Finally, and what’s most moving about this book, is Bolick’s meticulous and attentive vision of the agony of self-discovery and the joy of finding one’s voice.  She’s able to speak about feminine self-loathing without belaboring the point or projecting an heir of desperation, because, let’s be honest, if there’s one thing women need less of, it’s another voice that harkens negativity.  Bolick’s well earned confidence is why she’s able to conjure a book that would surely have made her awakeners proud, and should make all of her readers grateful.  Reading this book was a pleasure, and more than anything, it helped me understand that’s it’s okay to be joined in matrimony to someone and still have a singular identity. In fact, it’s imperative.

“It never ceases to astonish me how readily we presume to know ourselves, when in fact we know so little.”



As for edibles, I decided to utilize Sarah Britton‘s The Life-Changing Crackers to touch on the simplistic, yet enriching approach to food Bolick speaks about in her book.  It’s not my intention to imply I think she would have any interest in preparing this cracker, but I do think this recipe represents an alteration in routine, which is just what Spinster speaks about.  So here’s to crackers, life-changing crackers!

  • Because crackers are a wonderful food for writers who are mulling over an idea.  They’re crunchy and can be paired with many a side dish be it savory or sweet treats like Bolick did with her father over lunch.
  • Because crackers remind me of autumn , which reminds me of change, shorter days that lend to hibernation and strength in warming foods that ties back into crackers. 😀


What are you thoughts on this text?  Did you find that any particular yummy food ideas popped into your mind while reading?  In the theme of changing routines, I am sad to say that the frequency of my posts has lessened as I’m sure you’ve seen, but please know that Connect a Bite is still very special and important to me.  I have started a new and exciting job, and my routine has been sufficiently shaken.  Fear not! Once the dust settles some, I hope to be back in full-force with content!  And with that, I’ll leave you for now.  Check out more Noshed in a Book posts and share some of your own #noshedinabook thoughts with me.  Join me in my next reading selection, Frankenstein by Mary Shelley.  And remember…bite responsibly!

Healthy Regards,



Noshed in a Book: The First Bad Man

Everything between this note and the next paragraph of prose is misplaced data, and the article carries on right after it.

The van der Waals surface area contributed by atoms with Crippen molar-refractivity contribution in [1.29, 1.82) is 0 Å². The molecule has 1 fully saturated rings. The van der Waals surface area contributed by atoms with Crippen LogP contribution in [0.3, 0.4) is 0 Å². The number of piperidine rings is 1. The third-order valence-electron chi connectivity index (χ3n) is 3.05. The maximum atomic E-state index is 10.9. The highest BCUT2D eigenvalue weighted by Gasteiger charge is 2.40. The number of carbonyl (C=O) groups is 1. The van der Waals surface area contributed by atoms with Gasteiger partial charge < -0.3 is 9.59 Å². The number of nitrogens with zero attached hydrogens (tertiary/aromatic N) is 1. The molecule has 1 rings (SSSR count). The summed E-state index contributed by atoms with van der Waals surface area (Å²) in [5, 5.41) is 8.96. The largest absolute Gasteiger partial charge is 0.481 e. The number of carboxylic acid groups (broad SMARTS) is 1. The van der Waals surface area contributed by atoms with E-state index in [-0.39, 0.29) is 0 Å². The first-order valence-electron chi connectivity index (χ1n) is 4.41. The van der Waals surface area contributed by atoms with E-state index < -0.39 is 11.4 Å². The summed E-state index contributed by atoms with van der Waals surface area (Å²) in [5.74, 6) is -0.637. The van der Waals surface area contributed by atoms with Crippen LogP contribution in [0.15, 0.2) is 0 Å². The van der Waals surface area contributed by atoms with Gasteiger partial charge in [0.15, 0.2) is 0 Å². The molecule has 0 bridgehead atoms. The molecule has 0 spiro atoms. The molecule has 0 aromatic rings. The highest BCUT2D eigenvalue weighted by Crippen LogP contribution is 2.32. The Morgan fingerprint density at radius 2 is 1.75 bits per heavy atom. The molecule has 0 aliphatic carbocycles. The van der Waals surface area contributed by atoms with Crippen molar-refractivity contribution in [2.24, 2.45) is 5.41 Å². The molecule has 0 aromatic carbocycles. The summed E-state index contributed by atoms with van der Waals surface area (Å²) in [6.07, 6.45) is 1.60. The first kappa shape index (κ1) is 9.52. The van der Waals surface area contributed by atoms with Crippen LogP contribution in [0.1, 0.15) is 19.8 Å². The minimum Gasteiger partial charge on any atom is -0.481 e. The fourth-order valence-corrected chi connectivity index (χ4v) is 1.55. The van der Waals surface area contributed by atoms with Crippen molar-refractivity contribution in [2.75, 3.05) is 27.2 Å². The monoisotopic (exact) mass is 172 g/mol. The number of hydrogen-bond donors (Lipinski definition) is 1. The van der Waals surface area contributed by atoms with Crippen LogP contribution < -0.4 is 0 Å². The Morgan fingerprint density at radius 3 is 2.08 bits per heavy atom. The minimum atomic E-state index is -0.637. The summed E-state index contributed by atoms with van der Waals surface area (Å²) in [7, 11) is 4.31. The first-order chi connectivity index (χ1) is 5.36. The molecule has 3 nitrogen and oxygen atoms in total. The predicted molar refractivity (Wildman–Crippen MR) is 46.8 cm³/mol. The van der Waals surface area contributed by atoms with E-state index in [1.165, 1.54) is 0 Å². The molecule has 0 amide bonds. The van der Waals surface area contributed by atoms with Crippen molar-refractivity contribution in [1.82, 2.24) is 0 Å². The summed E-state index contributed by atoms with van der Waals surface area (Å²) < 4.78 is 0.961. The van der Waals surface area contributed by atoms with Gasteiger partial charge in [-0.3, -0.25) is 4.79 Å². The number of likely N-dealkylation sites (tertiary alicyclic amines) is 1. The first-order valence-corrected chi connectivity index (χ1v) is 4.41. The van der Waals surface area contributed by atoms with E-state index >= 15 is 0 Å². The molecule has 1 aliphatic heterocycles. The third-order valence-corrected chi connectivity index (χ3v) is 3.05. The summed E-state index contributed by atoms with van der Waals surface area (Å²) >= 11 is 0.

“My eyes fell upon the grey linoleum floor and I wondered how many other women had sat on this toilet and stared at this floor.  Each of them the center of their own world, all of them yearning for someone to put their love into so they could see their love, see that they had it.”


I’m rarely in step with reading an author’s work within a year of a new release, much less their debut novel, but Miranda July is a writer that I both admire and who’s work I relate to on a subconscious level. Thus, I couldn’t let too much time pass before feasting my eyes on her first novel.  No One Belongs Here More Than You , July‘s first book is a series of short stories that, for whatever reason, took me a few months to get through.  Don’t misunderstand my lengthy drought in reading for exhaustion with her writing.  More than anything, I just wasn’t in the right head space, nor did I devote as much time to reading as I do now.  I go through phases.  All this to say, these stories are not the easiest to digest; they are tormenting and at times confusing.  They resonate because of their raw and intimate understanding of the darker side of the human condition.  My confusion came from trying to understand why July would write such pitiful fictional characters into the world and leave them their, waiting.  The answer? It’s reality.  Life doesn’t tie itself up into perfect bows, most of the time.  July’s writing is the gritty dirt under your toenails and the dried booger you find as you graze your hand under the multi-generational office desk chair that squeaks every time you move.  Now that I’ve left you with this delightful bit of imagery, let’s move on to the novel at hand.

“I had spent years training myself to be my own servant so that when a situation involving extreme wretchedness arose, I would be taken care of.”


The First Bad Man by Miranda July